Adokelv
I just spent a short time with a Church mission in a small Dominican community. So much of this study rings true, from injuries in motor scooter/car accidents, hair braiding, punitive power blackouts, and the constant concern about getting enough money to live on. On the plus side he also show the engaging personalities of so many people and their ability to live in a civil fashion despite the poverty. My one criticism might be the abstract terminology that the author uses to link the events and people he observes to world systems theory. It does not quite work and gets in the way of an otherwise excellent characterization of Dominican society. Given the paucity of authentic studies of Dominican society, it is fortunate that we have this work to enhance our understanding.
Reddefender
Gregory did a fine job demonstrating how globalization influences the daily lives of Dominicans. He seemed to critique neo-liberalism by highlighting displaced citizens and how they must cope. But while I am no apologist for capitalism, one thing crossed my mind...this could be helping the Dominicans it displaced. For instance, he mentions how the local sugar plant closed and now there are hundreds of underemployed workers. He said they are now forced to open shops like salons and bars in order to survive. While this may have less state-guaranteed benefits and pay, it creates a entrepreneur spirit which ultimately creates more small business and wealth. So in that regard, it seemed un-balanced.
Also I couldn't help but wonder how in-depth the ethnography was. It read to me shallow...like skimming the surface of situations. His friend towards the end of the book who died of AIDS. Gregory was never able to explore the circumstances that created this event. Did the informal economy of prostitution, drugs, etc...place this person into an environment which force many Dominicans to face: The sacrificing of personal safety for the benefit or desires of tourist? To me, something truly revealing could have be uncovered by a deeper penetration of this man's life.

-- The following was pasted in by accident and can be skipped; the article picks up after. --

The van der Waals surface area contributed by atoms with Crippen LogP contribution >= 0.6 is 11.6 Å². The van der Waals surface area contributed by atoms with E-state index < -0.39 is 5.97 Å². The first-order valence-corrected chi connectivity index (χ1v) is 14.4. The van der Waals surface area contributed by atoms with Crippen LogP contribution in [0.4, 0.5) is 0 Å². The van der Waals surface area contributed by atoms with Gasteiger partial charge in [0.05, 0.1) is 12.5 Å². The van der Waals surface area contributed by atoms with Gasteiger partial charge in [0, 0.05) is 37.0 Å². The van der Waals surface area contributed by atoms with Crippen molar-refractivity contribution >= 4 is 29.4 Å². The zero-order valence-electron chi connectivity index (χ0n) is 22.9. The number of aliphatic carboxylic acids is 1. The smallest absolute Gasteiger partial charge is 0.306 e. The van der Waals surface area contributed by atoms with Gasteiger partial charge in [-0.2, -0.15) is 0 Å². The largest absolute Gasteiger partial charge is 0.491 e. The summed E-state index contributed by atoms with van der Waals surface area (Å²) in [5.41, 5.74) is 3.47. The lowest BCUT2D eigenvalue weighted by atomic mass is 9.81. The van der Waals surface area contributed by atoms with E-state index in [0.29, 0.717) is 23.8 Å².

Overall, I gained insights from the book. It was interesting and educational to see how the dynamics of globalization are affecting the lives of Dominicans (and everyone throughout the world). There is little doubt that any person who reads Gregory's book will gain valuable insights. My only critic is that it seems to scratch the surface of how globalization really affects the lives of the people it taunts to benefit.
ALAN
You hit the nail on the head.

this book encompasses alot of what goes on in the dark corners in DR.
it made me sad because i know of a few people who live that life.

I truly loved this book.
Reggy
I recommend that this book be rewritten in layman's terms, it would sell much better. Until then, it will continue in obscurity. If the purpose of this book is academic then scholars won't care much about the personal stories, if the purpose is informative, then your average reader doesn't care much about anthropological terms. Also, the author bungles regular Dominican phrases, it's almost like he didn't even really live there. Last and most important of all, the author is an obvious leftist academic who is trying really hard to persuade everybody that privatization policies are ruining Dominican Republic, but he has little to back up his claim. Blackouts have been a daily occurrence in Dominican Republic since I was born in 1979, it didn't come with privatization. And wages below a "living wage" didn't originate with Free Trade Zones, there was never a "living wage" in the DR. These policies haven't improved anything but haven't made anything much worse either. A year or two hanging out at a world famous resort town does not make you a Dominican economic expert.
Tejora
This book brilliantly shows the structures in which people in tourist towns in the Dominican Republic today find themselves, and the different ways people cope with such structures.

It continues the solid tradition that Gregory established with his other works, like Black Corona.